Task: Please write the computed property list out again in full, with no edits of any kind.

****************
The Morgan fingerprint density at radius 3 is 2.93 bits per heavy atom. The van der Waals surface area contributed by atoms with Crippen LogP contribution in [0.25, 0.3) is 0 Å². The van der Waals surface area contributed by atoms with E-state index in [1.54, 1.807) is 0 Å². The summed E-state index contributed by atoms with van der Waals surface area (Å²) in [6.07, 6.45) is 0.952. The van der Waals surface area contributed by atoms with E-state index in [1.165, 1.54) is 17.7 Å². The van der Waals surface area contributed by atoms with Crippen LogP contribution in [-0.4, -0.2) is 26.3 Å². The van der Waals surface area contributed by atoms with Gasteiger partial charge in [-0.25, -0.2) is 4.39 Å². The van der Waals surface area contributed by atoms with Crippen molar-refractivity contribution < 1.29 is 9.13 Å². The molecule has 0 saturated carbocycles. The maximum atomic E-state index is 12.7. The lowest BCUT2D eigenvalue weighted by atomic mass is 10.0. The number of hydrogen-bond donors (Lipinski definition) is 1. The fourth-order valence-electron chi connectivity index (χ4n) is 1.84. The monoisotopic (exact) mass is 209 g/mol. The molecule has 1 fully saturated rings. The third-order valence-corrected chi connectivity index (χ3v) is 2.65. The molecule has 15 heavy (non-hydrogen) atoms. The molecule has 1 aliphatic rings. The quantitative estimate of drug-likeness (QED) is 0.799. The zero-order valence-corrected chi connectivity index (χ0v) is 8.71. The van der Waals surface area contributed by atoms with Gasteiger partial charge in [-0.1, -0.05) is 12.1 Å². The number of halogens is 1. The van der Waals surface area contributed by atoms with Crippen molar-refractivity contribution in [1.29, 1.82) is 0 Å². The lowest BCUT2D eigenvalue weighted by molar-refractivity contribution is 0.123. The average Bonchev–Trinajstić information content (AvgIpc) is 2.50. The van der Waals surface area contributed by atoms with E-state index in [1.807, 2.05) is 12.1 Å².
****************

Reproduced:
The Morgan fingerprint density at radius 3 is 2.93 bits per heavy atom. The van der Waals surface area contributed by atoms with Crippen LogP contribution in [0.25, 0.3) is 0 Å². The van der Waals surface area contributed by atoms with E-state index in [1.54, 1.807) is 0 Å². The summed E-state index contributed by atoms with van der Waals surface area (Å²) in [6.07, 6.45) is 0.952. The van der Waals surface area contributed by atoms with E-state index in [1.165, 1.54) is 17.7 Å². The van der Waals surface area contributed by atoms with Crippen LogP contribution in [-0.4, -0.2) is 26.3 Å². The van der Waals surface area contributed by atoms with Gasteiger partial charge in [-0.25, -0.2) is 4.39 Å². The van der Waals surface area contributed by atoms with Crippen molar-refractivity contribution < 1.29 is 9.13 Å². The molecule has 0 saturated carbocycles. The maximum atomic E-state index is 12.7. The lowest BCUT2D eigenvalue weighted by atomic mass is 10.0. The number of hydrogen-bond donors (Lipinski definition) is 1. The fourth-order valence-electron chi connectivity index (χ4n) is 1.84. The monoisotopic (exact) mass is 209 g/mol. The molecule has 1 fully saturated rings. The third-order valence-corrected chi connectivity index (χ3v) is 2.65. The molecule has 15 heavy (non-hydrogen) atoms. The molecule has 1 aliphatic rings. The quantitative estimate of drug-likeness (QED) is 0.799. The zero-order valence-corrected chi connectivity index (χ0v) is 8.71. The van der Waals surface area contributed by atoms with Gasteiger partial charge in [-0.1, -0.05) is 12.1 Å². The number of halogens is 1. The van der Waals surface area contributed by atoms with Crippen molar-refractivity contribution in [1.29, 1.82) is 0 Å². The lowest BCUT2D eigenvalue weighted by molar-refractivity contribution is 0.123. The average Bonchev–Trinajstić information content (AvgIpc) is 2.50. The van der Waals surface area contributed by atoms with E-state index in [1.807, 2.05) is 12.1 Å².